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Green Chemistry

Green Chemistry at Gordon

Our department emphasizes green chemistry—a commitment to practice chemistry in a manner that is intentionally safer for human health and the environment. We believe that the green chemistry movement resonates with the character and commitments of Gordon College. Our mission statement describes Gordon as "a Christian community of the liberal arts, dedicated to the historic, evangelical, biblical faith". As such, this academic community looks to the Bible as our authoritative guide for Christian faith and practice, and one important theme we see in the Bible regarding the practice of Christian faith is its clear calling for Christians to be good stewards of all that God has given us. We also affirm the clear biblical teaching that God created the physical world, pronounced His creation good, and placed it under the care of humankind. Accordingly, we believe that the broad biblical calling to Christian stewardship entails the responsibility to practice wise stewardship of the physical world. The green chemistry movement seeks to promote chemistry that is by design environmentally benign, and as chemistry faculty members at Gordon College, we see this green chemistry imperative (as embodied, for example, by the Twelve Principles of Green Chemistry) as completely concordant with our Christian calling to care for the environment as God's good stewards. We find that our students share this vision of green chemistry as an outworking of their call to Christian stewardship, and they are enthusiastic about the opportunity provided by the ideas of green chemistry to see their study and practice of chemistry as directly connected to the practice of their faith.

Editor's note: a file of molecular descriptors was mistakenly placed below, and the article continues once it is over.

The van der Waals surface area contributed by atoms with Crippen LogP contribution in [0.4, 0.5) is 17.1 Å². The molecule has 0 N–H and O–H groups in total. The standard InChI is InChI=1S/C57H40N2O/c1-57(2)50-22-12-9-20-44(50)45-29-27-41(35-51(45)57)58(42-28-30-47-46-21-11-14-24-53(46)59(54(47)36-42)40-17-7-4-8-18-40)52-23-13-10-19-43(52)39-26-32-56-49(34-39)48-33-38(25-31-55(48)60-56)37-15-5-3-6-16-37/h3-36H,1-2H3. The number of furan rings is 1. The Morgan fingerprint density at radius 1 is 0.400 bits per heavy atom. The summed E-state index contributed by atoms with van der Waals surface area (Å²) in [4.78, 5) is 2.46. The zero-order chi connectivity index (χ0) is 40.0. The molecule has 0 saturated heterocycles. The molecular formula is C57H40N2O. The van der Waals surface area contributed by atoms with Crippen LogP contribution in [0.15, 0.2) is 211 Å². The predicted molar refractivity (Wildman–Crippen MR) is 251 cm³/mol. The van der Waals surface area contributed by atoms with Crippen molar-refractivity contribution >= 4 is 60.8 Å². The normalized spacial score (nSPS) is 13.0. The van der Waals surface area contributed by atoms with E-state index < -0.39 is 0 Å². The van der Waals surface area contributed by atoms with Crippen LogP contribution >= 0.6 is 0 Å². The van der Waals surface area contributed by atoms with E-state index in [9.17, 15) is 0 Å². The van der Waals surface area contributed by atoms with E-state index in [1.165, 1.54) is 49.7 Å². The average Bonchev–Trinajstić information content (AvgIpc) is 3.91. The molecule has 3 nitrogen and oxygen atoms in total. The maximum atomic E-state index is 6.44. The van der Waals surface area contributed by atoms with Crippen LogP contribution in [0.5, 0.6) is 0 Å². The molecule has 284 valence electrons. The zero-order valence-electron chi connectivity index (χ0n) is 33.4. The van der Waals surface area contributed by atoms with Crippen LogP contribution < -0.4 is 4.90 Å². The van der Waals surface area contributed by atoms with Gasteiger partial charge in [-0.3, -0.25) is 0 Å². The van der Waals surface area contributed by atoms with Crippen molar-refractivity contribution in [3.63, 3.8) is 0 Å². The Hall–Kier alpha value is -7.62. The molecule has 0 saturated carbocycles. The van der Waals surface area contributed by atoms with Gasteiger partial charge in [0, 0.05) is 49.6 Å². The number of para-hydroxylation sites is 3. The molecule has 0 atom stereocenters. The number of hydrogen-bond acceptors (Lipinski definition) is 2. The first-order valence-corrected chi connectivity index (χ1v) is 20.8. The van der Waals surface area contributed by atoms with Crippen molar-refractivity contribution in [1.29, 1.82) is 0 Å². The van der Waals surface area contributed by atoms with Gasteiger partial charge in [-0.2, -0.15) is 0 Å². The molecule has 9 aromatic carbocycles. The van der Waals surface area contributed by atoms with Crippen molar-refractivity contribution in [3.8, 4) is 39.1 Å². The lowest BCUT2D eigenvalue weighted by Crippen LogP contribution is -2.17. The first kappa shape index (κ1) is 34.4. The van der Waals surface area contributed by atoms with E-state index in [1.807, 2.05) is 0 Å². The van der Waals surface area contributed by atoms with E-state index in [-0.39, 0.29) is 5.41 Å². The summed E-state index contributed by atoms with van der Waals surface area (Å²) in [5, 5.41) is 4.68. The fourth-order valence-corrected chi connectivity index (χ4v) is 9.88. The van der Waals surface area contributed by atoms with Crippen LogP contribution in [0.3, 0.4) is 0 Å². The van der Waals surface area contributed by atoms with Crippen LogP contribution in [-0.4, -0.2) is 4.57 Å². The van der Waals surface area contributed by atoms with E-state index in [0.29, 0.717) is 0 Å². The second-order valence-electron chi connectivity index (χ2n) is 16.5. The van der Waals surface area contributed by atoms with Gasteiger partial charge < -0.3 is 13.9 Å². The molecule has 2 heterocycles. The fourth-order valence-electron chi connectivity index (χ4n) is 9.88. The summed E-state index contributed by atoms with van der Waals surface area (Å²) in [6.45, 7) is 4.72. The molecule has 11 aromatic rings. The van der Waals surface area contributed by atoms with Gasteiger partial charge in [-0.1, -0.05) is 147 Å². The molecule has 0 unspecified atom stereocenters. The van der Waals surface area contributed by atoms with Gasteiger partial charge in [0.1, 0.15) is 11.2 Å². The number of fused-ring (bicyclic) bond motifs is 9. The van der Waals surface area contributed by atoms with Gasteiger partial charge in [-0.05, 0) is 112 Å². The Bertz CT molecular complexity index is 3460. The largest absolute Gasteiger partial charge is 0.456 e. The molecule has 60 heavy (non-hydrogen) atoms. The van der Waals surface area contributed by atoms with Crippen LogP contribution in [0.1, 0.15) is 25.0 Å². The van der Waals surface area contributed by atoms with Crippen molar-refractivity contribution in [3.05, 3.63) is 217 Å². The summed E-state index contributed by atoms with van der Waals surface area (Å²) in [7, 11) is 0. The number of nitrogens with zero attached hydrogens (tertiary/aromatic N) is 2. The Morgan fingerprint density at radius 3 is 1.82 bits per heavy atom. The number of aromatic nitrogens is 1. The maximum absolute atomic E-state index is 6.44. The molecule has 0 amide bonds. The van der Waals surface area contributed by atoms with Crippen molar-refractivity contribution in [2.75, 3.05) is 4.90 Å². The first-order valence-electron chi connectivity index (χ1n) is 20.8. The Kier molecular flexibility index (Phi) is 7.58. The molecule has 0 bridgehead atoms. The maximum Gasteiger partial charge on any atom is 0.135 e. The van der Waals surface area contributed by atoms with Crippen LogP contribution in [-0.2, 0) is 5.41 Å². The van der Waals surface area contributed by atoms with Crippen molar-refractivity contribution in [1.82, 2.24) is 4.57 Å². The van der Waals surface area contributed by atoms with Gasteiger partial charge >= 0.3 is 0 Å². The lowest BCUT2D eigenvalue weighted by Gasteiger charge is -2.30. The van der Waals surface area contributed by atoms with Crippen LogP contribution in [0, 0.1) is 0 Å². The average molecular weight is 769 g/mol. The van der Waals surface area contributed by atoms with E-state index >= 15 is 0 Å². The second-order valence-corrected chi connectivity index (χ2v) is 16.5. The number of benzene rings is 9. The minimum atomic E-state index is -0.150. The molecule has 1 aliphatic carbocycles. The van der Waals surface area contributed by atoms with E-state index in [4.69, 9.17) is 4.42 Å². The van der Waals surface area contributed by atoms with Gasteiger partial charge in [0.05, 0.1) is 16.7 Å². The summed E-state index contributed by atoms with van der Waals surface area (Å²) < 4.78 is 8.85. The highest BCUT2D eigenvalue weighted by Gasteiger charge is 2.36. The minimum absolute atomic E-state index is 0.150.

As a founding member of the Green Chemistry Education Network, we are working at the forefront of the movement to make chemistry green by engaging in education and outreach activities that bring the principles of green chemistry to students, faculty, and the general public in New England and beyond. At Gordon you will have the opportunity to learn more about green chemistry and to join us in our efforts to make the practice of chemistry "benign by design."

The Chronicle of Higher education has listed Green Chemistry as one of the Hot Academic Jobs of the Future.

Learn more about what is happening at Gordon by clicking on our other green chemistry pages. For example, a recent graduate speaks about her discovery of green chemistry early on in her time at Gordon.

Green Chemistry

"Green chemistry, also known as sustainable chemistry, is the design of chemical products and processes that reduce or eliminate the use or generation of hazardous substances. Green chemistry applies across the life cycle of a chemical product, including its design, manufacture, and use."
-EPA Green Chemistry

The Twelve Principles Of Green Chemistry*

1. Prevention
It is better to prevent waste than to treat or clean up waste after it has been created.

2. Atom Economy
Synthetic methods should be designed to maximize the incorporation of all materials used in the process into the final product.

3. Less Hazardous Chemical Syntheses
Wherever practicable, synthetic methods should be designed to use and generate substances that possess little or no toxicity to human health and the environment.

4. Designing Safer Chemicals
Chemical products should be designed to effect their desired function while minimizing their toxicity.

5. Safer Solvents and Auxiliaries
The use of auxiliary substances (e.g., solvents, separation agents, etc.) should be made unnecessary wherever possible and innocuous when used.

6. Design for Energy Efficiency
Energy requirements of chemical processes should be recognized for their environmental and economic impacts and should be minimized. If possible, synthetic methods should be conducted at ambient temperature and pressure.

7. Use of Renewable Feedstocks